What does this mean for Turkey? First of all, this progress is a chance to achieve in 2008-2009 the Cypriot settlement that should have happened but was missed by all sides in 2004.Secondly, a successful conclusion of these talks would be a chance to set Turkey's EU convergence process back on track, outflanking Turkey-skeptic leaders like President Sarkozy of France and Chancellor Merkel of Germany. Thirdly, normalization of relations between Turkey and the whole island of Cyprus would offer many opportunities for Turkish business, just like normalization with Greece has done since 1999. There are many other benefits: the roughly 30,000 Turkish troops on Cyprus can be redeployed for more urgent duties; Turkish foreign policy will win greater respect and freedom of action; Turkish Cypriots will become more prosperous as they gain full rights within the EU; as a community, the Turkish Cypriots will become an asset for Turkey rather than an expensive responsibility; and finally, Turkish Cypriots will be able to express Turkish concerns from the inside of the EU, for instance pushing for the early adoption of Turkish as an EU official language.

As a guarantor power in Cyprus, Turkey will have its word to say on the settlement. As former Chief of Staff Gen. Yasar Büyükanit has said, it will have to agree that the Turkish Cypriots will be safe within a well-constructed agreement. However, Turkey needs to start debating now whether Turkish hardliners are right to say that even if there were no Turkish Cypriots on Cyprus, Turkey would still need a base on the island to secure shipping lanes and threats of Greek encirclement. These hardliners compare Turkey's demand to the rights of far-away Britain, whose two big bases can make Cyprus seem like an aircraft carrier. There are however strong arguments to be made against such positions. While Turkey's military security may be improved by a base on Cyprus, it is a marginal advantage, and possibly a liability, to have an aircraft carrier permanently anchored 70km off the Turkish coastline. Turkey also needs to ask whether its best interest is served by old-fashioned hard power, or rather by the greater soft power and prestige that real convergence with the EU gives Turkey in the Middle East and the region. And if Turkey is sincere about pursuing EU membership, the argument about being "encircled" by Greece and Cyprus has no meaning.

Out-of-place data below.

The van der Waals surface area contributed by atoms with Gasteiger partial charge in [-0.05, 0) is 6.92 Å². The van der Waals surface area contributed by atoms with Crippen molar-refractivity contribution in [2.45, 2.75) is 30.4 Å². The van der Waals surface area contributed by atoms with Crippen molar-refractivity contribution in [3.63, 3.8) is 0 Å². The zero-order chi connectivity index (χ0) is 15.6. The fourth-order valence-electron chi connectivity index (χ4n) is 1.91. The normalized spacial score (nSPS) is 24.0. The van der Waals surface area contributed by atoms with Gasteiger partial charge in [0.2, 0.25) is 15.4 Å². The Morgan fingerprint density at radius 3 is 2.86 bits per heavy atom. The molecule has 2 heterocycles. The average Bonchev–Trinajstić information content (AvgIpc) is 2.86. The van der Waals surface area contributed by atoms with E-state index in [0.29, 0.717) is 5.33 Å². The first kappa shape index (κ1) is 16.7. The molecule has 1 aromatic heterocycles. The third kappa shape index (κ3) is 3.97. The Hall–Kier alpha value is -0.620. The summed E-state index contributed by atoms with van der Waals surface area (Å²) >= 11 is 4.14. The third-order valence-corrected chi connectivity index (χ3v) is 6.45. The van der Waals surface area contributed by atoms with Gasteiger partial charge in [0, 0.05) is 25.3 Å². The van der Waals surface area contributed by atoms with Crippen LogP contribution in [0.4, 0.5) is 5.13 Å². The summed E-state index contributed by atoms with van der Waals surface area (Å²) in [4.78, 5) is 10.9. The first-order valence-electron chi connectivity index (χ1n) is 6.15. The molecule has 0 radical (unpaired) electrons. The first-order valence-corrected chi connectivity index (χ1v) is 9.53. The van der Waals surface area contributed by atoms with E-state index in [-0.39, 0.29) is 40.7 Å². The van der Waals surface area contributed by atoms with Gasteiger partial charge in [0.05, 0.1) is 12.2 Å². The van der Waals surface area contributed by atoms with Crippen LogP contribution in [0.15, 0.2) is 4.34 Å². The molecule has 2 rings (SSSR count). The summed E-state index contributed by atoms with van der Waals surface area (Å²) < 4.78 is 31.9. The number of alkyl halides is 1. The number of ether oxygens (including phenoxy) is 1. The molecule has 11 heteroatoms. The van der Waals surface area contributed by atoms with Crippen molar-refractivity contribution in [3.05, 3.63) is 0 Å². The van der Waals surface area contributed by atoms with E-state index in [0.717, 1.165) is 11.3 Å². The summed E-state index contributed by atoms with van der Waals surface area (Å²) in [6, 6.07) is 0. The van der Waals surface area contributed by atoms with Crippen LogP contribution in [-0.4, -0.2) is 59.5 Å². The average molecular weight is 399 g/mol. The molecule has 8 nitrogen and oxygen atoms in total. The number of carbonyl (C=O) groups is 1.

The recent political confusion in Ankara is no excuse to miss this opportunity. Public opinion over Cyprus is not the problem some in Turkey pretend that it is: polls show a majority once again support the goal of EU membership. Most Turks now seem to approve of the Annan Plan of 2004, and have internalized the idea that the Turkish Cypriots and Greek Cypriots can safely live together within the EU. Despite worries about public opinion and domestic politics, in the past year Turkey implemented a big change in its relationship with Iraq, the Kurdistan Regional Government and the United States, and may be about to do the same with Armenia. Like Turkey's new success in the Middle East, these policies are not just AKP initiatives, but are the result of years of work by Turkish diplomats, businessmen and civil society organizations.

There are of course some cries of "traitor" going up on both sides. On the Greek Cypriot side, ex-president Papadopoulos is criticizing the compromises of Christofias. Similar criticism of Talat and the AKP is coming from former Turkish Cypriot President Rauf Denktaß and hardline retired generals in Turkey. But other retired generals privately voice support for a settlement. After all, nothing is being sold or given away: nobody may yet know the exact shape of the final agreement, but everyone knows it will be deeply rooted in the same "UN body of work" that has provided the basis for all the peace plans. After all, the outlines of a solution in Northern Ireland was known for decades; but when all sides were ready, they agreed to it.